Running your own business can be enormously rewarding. In control of your own destiny, creating a service or product that you’re passionate about, working only with people you choose to…
Every silver lining has a cloud
But this can sometimes be balanced by feelings of anxiety, especially in relation to money. Irregularity of cash flow, not having enough saved for tax, over-reliance on the business as your future ‘pension’…
By its very nature, self-employment means having to become an expert in lots of different areas: sales, marketing, technology… and, of course, finances.
For your business to succeed, you not only have to keep the business finances in good order, but you also need to be on top of your personal spending. And many business owners struggle with managing both.
Pack your own parachute
When you’re self-employed cash flow can be constantly fluctuating. You might describe this as a ‘feast or famine’ experience. It takes awareness and discipline to not think ‘way-hey, we’re in the money!’ when you have a good month. All too easy to spend freely when money’s flowing in, while not setting aside a safety net for when money doesn’t flow as well.
Other traps self-employed people regularly fall into is mingling business and personal finances and ‘forgetting’ to set aside money for future costs like tax and VAT. This makes it impossible to get really clear about how much you’re generating from the business in profit terms and whether you’re overspending personally.
It’s then difficult to evaluate how well the business is doing and finding the figures needed for your accountant, or the money to pay the taxman, becomes traumatic.
Even more importantly, it doesn’t help you create strong boundaries between your work and personal lives.
So, how do we alleviate these stresses and strains?
Whatever business you run, it’s vital to have a separate business account for all business income & expenses. Even if it’s not officially a business account, set up an account that you treat as such.
Keep all receipts for the business in a separate place to receipts for personal spending. A shoe box will do – the important thing is not to mix them up.
Switching to autopilot
It’s much easier to manage personal spending if you receive a set amount each month on a specific date. And to make sure your basic outgoings can be met when you’re sick or on holiday.
Set up an automatic regular payment from your business to your personal account on a set day each month. Treat it like a salary even if it isn’t. That will free you up to work on more valuable challenges.
Prepare for a safe landing
Making sure that you’re covered when it comes to saving for tax, national insurance (and VAT, where applicable) will significantly reduce your anxiety.
Again, there’s a simple solution, that just needs a little bit of work to set up, but is an automated-easy-to-follow process.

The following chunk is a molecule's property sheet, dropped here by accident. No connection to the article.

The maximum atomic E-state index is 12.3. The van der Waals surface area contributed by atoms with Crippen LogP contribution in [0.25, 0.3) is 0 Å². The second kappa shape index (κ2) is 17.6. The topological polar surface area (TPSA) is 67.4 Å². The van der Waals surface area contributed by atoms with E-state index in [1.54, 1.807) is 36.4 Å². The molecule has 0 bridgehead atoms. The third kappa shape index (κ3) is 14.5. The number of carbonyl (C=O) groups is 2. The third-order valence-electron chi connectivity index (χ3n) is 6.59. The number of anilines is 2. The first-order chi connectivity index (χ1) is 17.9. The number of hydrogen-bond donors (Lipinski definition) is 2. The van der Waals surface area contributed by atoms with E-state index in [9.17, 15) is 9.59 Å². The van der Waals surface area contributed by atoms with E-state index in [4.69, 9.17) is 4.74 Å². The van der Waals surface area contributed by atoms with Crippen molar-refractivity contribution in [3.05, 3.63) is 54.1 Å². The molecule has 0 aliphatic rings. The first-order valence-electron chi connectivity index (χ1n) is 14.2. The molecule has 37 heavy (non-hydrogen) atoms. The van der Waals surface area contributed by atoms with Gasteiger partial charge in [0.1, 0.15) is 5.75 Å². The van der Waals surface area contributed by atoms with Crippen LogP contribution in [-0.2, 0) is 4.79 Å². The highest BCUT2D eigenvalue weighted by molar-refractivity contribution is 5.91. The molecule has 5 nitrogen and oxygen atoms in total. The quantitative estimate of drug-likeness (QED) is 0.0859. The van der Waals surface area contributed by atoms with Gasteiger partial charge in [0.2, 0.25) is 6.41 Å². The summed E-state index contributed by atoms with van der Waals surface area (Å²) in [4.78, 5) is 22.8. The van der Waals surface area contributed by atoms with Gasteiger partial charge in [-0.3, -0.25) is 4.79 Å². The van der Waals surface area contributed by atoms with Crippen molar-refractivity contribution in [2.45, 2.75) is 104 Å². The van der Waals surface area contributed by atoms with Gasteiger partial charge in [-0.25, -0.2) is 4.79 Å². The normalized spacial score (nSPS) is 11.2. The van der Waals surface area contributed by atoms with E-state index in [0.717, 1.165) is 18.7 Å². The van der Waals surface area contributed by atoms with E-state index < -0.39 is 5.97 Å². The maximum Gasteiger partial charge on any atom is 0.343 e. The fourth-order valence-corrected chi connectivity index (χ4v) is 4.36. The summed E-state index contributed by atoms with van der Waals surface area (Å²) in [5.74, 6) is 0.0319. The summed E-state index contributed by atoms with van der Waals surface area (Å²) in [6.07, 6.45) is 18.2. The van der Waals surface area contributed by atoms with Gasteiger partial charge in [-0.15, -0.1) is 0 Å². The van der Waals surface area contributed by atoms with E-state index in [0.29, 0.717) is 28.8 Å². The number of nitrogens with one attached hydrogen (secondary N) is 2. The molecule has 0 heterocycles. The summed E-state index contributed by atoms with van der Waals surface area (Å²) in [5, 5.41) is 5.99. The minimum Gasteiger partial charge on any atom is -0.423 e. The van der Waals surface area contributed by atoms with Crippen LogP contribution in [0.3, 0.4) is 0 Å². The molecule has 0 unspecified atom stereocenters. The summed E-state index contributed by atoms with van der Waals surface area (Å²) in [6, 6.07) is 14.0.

Come up with a simple ratio or percentage that you would apply whenever you receive an invoice payment. For each payment, take this percentage and place it in a separate savings account, only to be used to pay tax bills.
Ask your accountant or financial coach to help you work out a suitable ratio to apply to cover all your likely tax, national insurance and VAT bills. If you’re self-employed, here’s a handy HMRC tool to help you work out tax & national insurance.
Many people who use this approach find that they have some ‘tax’ funds left over and easily create extra savings in the business.
This is the Captain speaking
Whether you’re operating as a sole trader or a limited company, see yourself as a director of your business. Often people experience a psychological paradigm shift when they move from sole trader to a limited company, treating themselves with a different level of respect and expecting to be paid a regular salary and share of the profits. But you can create this mind-set shift whichever legal structure you operate.
Treating yourself as a key member of staff puts you in a better position to grow the business and separate yourself away from it.
Keep your business finances in good order and lift through the dark clouds
1. Have separate accounts for business finances and personal spending.
2. Automate fixed payments into your personal account on a regular basis for personal spending. Make sure you keep back some money in the business as a safety net for regular and occasional expenses.
3. Transfer a pre-determined percentage of your business turnover every month into a savings account for tax, national insurance and VAT.
4. Use accounting software – like Freeagent or Xero – to record business income and expenses on a regular basis, or at least a simple excel spreadsheet. This will help you keep a regular check on the health of your business and plan for regular and occasional expenses.
5. Prepare accounts as soon as you can after the tax or accounting year is complete. The sooner you do this, the more time you’ll have to make sure you’ve set aside the right amount of money to cover your tax bill.
We’ll cover this more in our next article ‘It’s not about what you earn, it’s about what you keep‘.